The Physical Cost of Running: Common Injuries

The glory of running and the defeat of injury are both well known to Dr. Mathieu Lentine, D.C.
Lentine was a competitive runner for nearly 16 years. He ran in high school, college and post collegiately. “I never liked to run but loved to race so that was what my training was always geared around,” Lentine said.
In high school and college he ran cross country and track and has ran every distance up through marathon. It was all of this running that led him to multiple knee injuries, one of which ended his college career.
Knee problems like his are common for runners. In fact the most common problem for runners is colloquially termed runners knee, though the technical term is patellofemoral pain syndrome. It is when the kneecap does not track/slide properly, especially with running. The tendons attaching to it can get inflamed or actually tear.
Another common cause of knee pain in runners is ITB syndrome. It occurs when the IT band that connects from the hip to just below the knee joint gets inflamed. This is caused by the motion of these joints during running. Also, small tears in the fascia from tight calves, low or high arches or sudden changes in running intensity can cause plantar fasciitis and result in severe pain in the bottom of the foot near the heel.
According to Lentine, problems like this can be life-long, as he is still slowed down by one of his knee injuries.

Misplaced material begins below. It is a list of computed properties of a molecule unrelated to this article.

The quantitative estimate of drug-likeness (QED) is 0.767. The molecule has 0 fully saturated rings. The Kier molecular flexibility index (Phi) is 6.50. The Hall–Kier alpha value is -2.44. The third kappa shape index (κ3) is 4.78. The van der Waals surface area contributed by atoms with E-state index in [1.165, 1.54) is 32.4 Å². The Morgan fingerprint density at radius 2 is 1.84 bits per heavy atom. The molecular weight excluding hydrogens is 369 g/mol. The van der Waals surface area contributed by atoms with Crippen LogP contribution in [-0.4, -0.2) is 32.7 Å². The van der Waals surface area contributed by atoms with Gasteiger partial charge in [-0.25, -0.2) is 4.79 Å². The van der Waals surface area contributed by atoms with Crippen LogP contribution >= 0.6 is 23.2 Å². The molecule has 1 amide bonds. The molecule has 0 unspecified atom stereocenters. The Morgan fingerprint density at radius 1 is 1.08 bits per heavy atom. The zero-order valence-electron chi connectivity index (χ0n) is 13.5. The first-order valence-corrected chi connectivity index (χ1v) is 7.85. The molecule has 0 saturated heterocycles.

“I’m still dealing with it but physical therapy and being conscious of my movement, paired with proper training and progression, is crucial to getting back to running,” said Lentine.
He said that overuse injuries stem from a lack of mobility, muscle imbalance issues and progressing training too quickly, before the body is adapted to handle the volume/intensity or frequency of training.
He uses his own experience to emphasize the importance of doing stretching and mobility work prior to any workout.
“It’s not fun and it’s the easiest thing to neglect in a training program. However it is what keeps you running longer and with less or no injuries,” he said.
He also recommends starting slow and at a low distance. Runners can also try to mix up their routine by running on grass, gravel, pavement or the treadmill. He also recommends investing in quality running shoes which should be replaced every 300 to 400 miles.

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